By opening up the telecommunications and internet sectors to private investors, African governments have given them the upper hand in the lucrative ... data market. If the continent is to regain control of its digital economy, countries need to rethink tax and regulatory policies, analysts argue.
Five years after his arrival as head of Total’s gas division, Laurent Vivier believes more than ever in the potential of the liquefied version of natural gas (LNG) on the continent. On the production side, significant gas discoveries have been made in the last ten years in Mozambique, Egypt, Senegal, Mauritania and South Africa.
The continent will gradually become one of the major areas for the production of liquefied natural gas (LNG), exportable by shop, mainly to Europe and Asia.
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On the consumption side, however, according to the gas boss at Total, LNG, which is still little used on the continent, is also a flexible, inexpensive and less polluting energy alternative for African states and electricity companies.
Second largest LNG producer in the world
“Long-time gas-producing countries, like Egypt and Algeria, or new ones, such as Mozambique, have commissioned or are commissioning gas-fired power plants. It will be extremely easy for these countries to import LNG and re-gasify it to supply these same power plants in the event of a change in local electricity, gas demand, or change of season.
As for non-producing countries, which are seeking to reduce their carbon impact, diversify and lower their costs of energy supply, they will be able to take advantage of a fast-developing global LNG market that is competing with fuel oil and coal. “Prices have fallen sharply two years in a row. In 2019, it was at 50% with the expansion of supply in 2019, and 50% in 2020 because of COVID-19,” says Laurent Viver whose management was made part of Total’s new ‘Gas, Renewables and Electricity’ division.
In 2018, with the acquisition of the gas asset activities of its partner Engie, the French group became the world’s second-largest LNG producer, with around 10% of the market, or 40 million tonnes per year that year (behind Shell, at 70 million tonnes), mainly thanks to its sites in Northern Europe and the Persian Gulf.
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With the takeover of Anadarko’s Mozambique LNG mega-project at the end of 2019, the project – led by Patrick Pouyanné – had not produced much gas in Africa beforehand, is now a major player in this extractive sector of the continent. It also intends to develop a local business to sell its products.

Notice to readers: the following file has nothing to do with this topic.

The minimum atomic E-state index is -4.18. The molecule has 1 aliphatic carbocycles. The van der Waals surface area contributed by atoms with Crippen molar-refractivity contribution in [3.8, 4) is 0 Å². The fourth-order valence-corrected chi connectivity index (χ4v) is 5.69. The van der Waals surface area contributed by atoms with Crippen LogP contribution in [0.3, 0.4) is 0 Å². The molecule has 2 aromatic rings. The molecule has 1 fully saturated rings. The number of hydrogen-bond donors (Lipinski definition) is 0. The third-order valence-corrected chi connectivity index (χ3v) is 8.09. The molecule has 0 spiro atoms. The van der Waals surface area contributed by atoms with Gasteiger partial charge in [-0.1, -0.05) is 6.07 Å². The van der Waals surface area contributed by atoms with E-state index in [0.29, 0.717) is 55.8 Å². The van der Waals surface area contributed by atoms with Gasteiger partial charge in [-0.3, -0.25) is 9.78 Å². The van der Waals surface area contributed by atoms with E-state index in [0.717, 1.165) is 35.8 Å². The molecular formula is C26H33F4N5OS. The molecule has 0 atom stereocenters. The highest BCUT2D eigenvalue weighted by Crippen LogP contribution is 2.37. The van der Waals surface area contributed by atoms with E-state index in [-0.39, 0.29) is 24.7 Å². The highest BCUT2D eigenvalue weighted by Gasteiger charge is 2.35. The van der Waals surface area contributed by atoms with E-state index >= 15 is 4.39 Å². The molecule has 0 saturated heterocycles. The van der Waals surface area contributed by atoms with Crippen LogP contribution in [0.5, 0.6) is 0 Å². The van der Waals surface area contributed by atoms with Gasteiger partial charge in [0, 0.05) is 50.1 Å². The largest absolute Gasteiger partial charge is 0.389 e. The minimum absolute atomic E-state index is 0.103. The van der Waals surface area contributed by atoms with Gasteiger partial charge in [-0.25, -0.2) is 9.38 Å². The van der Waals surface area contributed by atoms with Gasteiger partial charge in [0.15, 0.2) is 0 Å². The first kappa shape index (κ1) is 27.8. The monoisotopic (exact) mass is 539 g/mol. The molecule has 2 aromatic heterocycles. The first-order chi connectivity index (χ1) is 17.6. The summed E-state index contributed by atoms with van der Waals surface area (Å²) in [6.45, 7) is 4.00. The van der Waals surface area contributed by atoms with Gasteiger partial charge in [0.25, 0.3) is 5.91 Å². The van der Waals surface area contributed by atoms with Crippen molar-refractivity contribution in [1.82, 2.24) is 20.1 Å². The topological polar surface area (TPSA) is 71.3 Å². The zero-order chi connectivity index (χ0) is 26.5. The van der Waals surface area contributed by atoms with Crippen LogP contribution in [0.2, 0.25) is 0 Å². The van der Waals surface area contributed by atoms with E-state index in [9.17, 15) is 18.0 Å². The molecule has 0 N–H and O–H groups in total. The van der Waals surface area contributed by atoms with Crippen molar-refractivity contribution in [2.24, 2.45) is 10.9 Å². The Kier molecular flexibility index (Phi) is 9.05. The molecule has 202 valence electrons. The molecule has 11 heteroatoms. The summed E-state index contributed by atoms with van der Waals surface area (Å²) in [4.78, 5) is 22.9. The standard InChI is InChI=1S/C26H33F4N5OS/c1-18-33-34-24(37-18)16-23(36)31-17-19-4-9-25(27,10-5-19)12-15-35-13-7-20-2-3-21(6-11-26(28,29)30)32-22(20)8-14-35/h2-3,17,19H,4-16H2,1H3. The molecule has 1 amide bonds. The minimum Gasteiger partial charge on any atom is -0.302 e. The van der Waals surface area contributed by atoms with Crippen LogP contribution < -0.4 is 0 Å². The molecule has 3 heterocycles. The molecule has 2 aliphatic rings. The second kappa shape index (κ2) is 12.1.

Terminal projects from Benin to Mozambique
In 2017, The French oil company signed agreements with Côte d’Ivoire and Benin for the installation of LNG re-gasification terminals, with a view of linking them to gas power plants. While the project in Benin is continually making progress, Côte d’Ivoire’s appears to be at a standstill.
“Total has completed the technical course. All the Ivorian and Beninese governments have to do is give them the go-ahead and we can deliver a functional project to them in less than two years” states Viver. He highlights his group’s expertise in this type of installation, strengthened by that of the teams and re-gasification vessels (FSRU) acquired from Engie, which have carried out several similar projects, notably in Central America.
“We understand that the decision to import LNG is not to be taken lightly because it is politically sensitive and linked to questions of sovereignty, environmental protection and economic development,” acknowledges the boss of gas at Total. He also says that he is confident in the long-term adoption of this “energy supply which is adaptable to requirements”.
The last country interested is Mozambique. While the country’s mega gas deposits are located offshore in the far north of the country, the authorities are considering installing an imported LNG re-gasification terminal, 2000 km further south, in order to supply Maputo with electricity. They have just signed a co-operation agreement with the French company.
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